After rejecting their parents’ values wholeheartedly as teenagers, many young adults rediscover the joys of family bonds and once again see sense in their parents’ points of view. Who knows? There may even be a social benefit to showing off a parent’s smarts—at least in abstentia. Sprinkling a conversation with “Mom always said …” or “Dad had a way with …” might help an inexperienced twenty-something sound like a regular fount of down-home wisdom.
But as much as young adults may grudgingly admire their progenitors’ shrewdness, they probably hear only a small handful of the advice their parents still have to give. Because … well, times have changed since the ‘rents grew up. And who sees their parents every day after moving out of the house? And what could Mom or Dad possibly know that would be relative to the pressures of life today? I mean, really.
If that is, indeed, the state of affairs, it’s a sad one. Because, according to a new study published in the March issue of Social Psychology Quarterly, people in their sixties who find opportunities to give useful advice experience their own lives as more meaningful. A nationally sampled American survey of 2,583 adults found that 90 percent of people in their sixties who reported having given advice in the previous year to friends, family, neighbors, or strangers also reported considering their lives meaningful. And those who reported not having given any advice? Only 60 percent felt their lives were meaningful.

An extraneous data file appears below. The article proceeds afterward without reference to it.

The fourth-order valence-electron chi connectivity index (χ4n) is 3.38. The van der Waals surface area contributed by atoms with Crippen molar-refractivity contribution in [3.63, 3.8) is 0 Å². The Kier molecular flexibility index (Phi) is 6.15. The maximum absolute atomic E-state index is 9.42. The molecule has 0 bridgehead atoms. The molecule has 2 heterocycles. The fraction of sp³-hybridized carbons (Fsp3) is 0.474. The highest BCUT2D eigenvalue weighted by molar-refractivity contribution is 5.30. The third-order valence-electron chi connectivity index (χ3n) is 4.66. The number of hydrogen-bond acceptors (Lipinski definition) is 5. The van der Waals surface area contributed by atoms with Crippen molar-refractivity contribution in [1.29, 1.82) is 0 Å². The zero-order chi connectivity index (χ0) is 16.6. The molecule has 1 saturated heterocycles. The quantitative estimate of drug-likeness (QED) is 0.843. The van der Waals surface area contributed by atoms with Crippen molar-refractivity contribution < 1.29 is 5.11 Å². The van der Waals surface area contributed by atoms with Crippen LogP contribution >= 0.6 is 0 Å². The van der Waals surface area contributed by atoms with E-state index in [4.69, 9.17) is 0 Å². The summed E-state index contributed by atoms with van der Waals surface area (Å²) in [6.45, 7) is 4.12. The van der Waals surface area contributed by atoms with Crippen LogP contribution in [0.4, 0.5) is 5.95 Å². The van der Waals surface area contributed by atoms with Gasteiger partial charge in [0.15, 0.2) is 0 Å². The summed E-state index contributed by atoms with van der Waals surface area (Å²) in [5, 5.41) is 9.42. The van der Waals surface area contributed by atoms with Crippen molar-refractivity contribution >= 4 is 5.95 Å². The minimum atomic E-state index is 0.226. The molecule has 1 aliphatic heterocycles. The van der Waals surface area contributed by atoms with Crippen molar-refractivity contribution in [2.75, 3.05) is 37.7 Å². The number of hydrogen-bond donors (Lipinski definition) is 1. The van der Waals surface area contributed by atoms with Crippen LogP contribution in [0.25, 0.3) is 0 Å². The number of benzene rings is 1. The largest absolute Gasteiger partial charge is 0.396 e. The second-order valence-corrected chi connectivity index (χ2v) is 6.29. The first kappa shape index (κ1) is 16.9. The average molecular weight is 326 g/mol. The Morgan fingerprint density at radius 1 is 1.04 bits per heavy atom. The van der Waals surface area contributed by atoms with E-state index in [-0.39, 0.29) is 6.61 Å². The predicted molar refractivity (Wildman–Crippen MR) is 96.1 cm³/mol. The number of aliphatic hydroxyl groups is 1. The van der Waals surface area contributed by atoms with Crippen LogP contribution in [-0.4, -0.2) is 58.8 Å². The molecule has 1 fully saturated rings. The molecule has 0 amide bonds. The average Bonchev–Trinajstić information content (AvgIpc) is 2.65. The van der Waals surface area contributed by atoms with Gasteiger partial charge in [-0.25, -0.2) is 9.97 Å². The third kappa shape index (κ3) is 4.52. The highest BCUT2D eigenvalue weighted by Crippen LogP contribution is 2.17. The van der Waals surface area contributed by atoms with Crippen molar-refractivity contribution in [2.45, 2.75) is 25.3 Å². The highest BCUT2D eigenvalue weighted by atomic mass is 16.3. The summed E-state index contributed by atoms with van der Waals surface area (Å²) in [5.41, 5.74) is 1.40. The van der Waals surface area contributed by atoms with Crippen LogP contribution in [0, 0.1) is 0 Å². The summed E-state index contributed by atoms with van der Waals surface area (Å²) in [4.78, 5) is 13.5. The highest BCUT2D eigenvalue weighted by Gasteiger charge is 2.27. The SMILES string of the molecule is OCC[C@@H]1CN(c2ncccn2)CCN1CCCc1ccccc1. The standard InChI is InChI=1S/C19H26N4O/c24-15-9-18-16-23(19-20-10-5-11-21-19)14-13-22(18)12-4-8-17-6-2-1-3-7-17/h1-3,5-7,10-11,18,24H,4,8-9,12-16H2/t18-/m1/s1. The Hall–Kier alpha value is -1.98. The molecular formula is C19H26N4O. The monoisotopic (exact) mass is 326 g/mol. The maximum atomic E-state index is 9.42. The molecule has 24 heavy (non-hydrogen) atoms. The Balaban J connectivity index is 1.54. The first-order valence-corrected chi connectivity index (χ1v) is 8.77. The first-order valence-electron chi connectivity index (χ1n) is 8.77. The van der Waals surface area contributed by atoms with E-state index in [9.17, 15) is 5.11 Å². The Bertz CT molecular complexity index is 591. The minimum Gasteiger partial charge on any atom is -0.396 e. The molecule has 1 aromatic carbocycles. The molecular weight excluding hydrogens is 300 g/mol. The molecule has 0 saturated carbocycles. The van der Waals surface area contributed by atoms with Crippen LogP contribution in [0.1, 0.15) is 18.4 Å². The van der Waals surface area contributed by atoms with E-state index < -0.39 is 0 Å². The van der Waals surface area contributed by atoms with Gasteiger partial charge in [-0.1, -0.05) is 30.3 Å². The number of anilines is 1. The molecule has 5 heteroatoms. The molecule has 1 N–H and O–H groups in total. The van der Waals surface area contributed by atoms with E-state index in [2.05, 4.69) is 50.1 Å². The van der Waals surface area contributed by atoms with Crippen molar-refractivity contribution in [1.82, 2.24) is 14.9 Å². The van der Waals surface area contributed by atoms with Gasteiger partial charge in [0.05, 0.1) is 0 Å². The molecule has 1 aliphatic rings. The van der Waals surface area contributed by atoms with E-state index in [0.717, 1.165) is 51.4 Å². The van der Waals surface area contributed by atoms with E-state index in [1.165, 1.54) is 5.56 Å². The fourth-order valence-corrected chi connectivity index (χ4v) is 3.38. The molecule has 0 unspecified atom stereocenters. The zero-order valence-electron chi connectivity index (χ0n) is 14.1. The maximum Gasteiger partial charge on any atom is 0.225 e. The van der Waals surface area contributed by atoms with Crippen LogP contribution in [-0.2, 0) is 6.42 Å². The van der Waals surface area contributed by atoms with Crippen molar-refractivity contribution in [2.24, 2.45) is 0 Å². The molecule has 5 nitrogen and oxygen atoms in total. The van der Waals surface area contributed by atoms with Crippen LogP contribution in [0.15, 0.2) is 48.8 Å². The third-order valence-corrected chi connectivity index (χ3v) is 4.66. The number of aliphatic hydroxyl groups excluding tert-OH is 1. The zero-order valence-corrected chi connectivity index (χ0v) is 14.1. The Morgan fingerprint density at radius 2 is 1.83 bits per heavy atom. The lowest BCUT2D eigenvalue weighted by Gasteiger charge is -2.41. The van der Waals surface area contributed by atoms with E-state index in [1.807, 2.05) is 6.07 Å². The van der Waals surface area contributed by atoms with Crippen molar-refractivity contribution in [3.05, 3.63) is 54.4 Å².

Fascinated by the apparent relationship between life satisfaction and advice-giving, study co-author Markus Schafer suggests that, “Many people in their sixties have just retired. They may have a newly empty nest and be in the midst of moving emotionally from workplace and family obligations to what will be the occupations and concerns of later years. For the first time in decades, they may feel irrelevant. Giving advice may help them feel connected.”
Surprisingly, perhaps, the researchers’ analysis of the survey data also showed that the life-satisfaction benefit of giving advice seems to fall off once people reach age 70. By way explanation Schafer suggests that, by the time people reach their seventies, most have already navigated the change from work and family obligations, and so have found new ways to connect socially and feel vital. In their seventies, eighties, and nineties they may be physically or cognitively diminished. But, hey. They’ve learned to make do.
Markus H. Schafer and Laura Upenieks, “The Age-Graded Nature of Advice: Distributional Patterns and Implications for Life Meaning.”